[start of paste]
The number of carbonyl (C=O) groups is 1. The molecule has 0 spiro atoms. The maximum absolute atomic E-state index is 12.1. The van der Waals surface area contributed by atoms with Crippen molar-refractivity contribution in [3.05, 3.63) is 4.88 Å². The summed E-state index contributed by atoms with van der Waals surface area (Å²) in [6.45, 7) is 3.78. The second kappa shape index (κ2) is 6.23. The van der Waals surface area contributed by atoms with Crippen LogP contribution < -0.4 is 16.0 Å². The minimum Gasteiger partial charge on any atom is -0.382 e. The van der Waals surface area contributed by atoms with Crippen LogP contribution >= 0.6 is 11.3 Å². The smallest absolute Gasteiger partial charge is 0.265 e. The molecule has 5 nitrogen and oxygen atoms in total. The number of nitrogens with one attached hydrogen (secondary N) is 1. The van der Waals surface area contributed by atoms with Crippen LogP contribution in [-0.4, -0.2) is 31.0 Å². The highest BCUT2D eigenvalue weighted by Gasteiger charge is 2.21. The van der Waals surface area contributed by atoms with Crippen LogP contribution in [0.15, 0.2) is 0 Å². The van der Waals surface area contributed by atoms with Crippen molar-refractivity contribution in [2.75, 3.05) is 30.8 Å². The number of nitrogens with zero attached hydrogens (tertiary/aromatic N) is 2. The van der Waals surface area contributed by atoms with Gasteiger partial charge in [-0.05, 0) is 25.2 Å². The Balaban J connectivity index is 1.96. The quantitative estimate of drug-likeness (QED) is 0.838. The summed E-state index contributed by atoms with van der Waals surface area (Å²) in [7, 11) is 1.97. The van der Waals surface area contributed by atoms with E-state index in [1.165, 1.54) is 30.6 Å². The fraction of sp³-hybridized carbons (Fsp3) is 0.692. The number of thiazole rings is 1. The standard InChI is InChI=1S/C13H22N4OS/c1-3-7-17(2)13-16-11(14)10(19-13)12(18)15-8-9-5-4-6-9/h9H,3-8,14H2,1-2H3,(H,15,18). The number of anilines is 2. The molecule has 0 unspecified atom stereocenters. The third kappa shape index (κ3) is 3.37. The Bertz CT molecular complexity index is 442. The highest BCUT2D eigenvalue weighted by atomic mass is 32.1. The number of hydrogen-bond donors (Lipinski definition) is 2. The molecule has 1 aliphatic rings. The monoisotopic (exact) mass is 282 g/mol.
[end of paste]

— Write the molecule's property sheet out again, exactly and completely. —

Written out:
The number of carbonyl (C=O) groups is 1. The molecule has 0 spiro atoms. The maximum absolute atomic E-state index is 12.1. The van der Waals surface area contributed by atoms with Crippen molar-refractivity contribution in [3.05, 3.63) is 4.88 Å². The summed E-state index contributed by atoms with van der Waals surface area (Å²) in [6.45, 7) is 3.78. The second kappa shape index (κ2) is 6.23. The van der Waals surface area contributed by atoms with Crippen LogP contribution < -0.4 is 16.0 Å². The minimum Gasteiger partial charge on any atom is -0.382 e. The van der Waals surface area contributed by atoms with Crippen LogP contribution >= 0.6 is 11.3 Å². The smallest absolute Gasteiger partial charge is 0.265 e. The molecule has 5 nitrogen and oxygen atoms in total. The number of nitrogens with one attached hydrogen (secondary N) is 1. The van der Waals surface area contributed by atoms with Crippen LogP contribution in [-0.4, -0.2) is 31.0 Å². The highest BCUT2D eigenvalue weighted by Gasteiger charge is 2.21. The van der Waals surface area contributed by atoms with Crippen LogP contribution in [0.15, 0.2) is 0 Å². The van der Waals surface area contributed by atoms with Crippen molar-refractivity contribution in [2.75, 3.05) is 30.8 Å². The number of nitrogens with zero attached hydrogens (tertiary/aromatic N) is 2. The van der Waals surface area contributed by atoms with Gasteiger partial charge in [-0.05, 0) is 25.2 Å². The Balaban J connectivity index is 1.96. The quantitative estimate of drug-likeness (QED) is 0.838. The summed E-state index contributed by atoms with van der Waals surface area (Å²) in [7, 11) is 1.97. The van der Waals surface area contributed by atoms with E-state index in [1.165, 1.54) is 30.6 Å². The fraction of sp³-hybridized carbons (Fsp3) is 0.692. The number of thiazole rings is 1. The standard InChI is InChI=1S/C13H22N4OS/c1-3-7-17(2)13-16-11(14)10(19-13)12(18)15-8-9-5-4-6-9/h9H,3-8,14H2,1-2H3,(H,15,18). The number of anilines is 2. The molecule has 0 unspecified atom stereocenters. The third kappa shape index (κ3) is 3.37. The Bertz CT molecular complexity index is 442. The highest BCUT2D eigenvalue weighted by atomic mass is 32.1. The number of hydrogen-bond donors (Lipinski definition) is 2. The molecule has 1 aliphatic rings. The monoisotopic (exact) mass is 282 g/mol.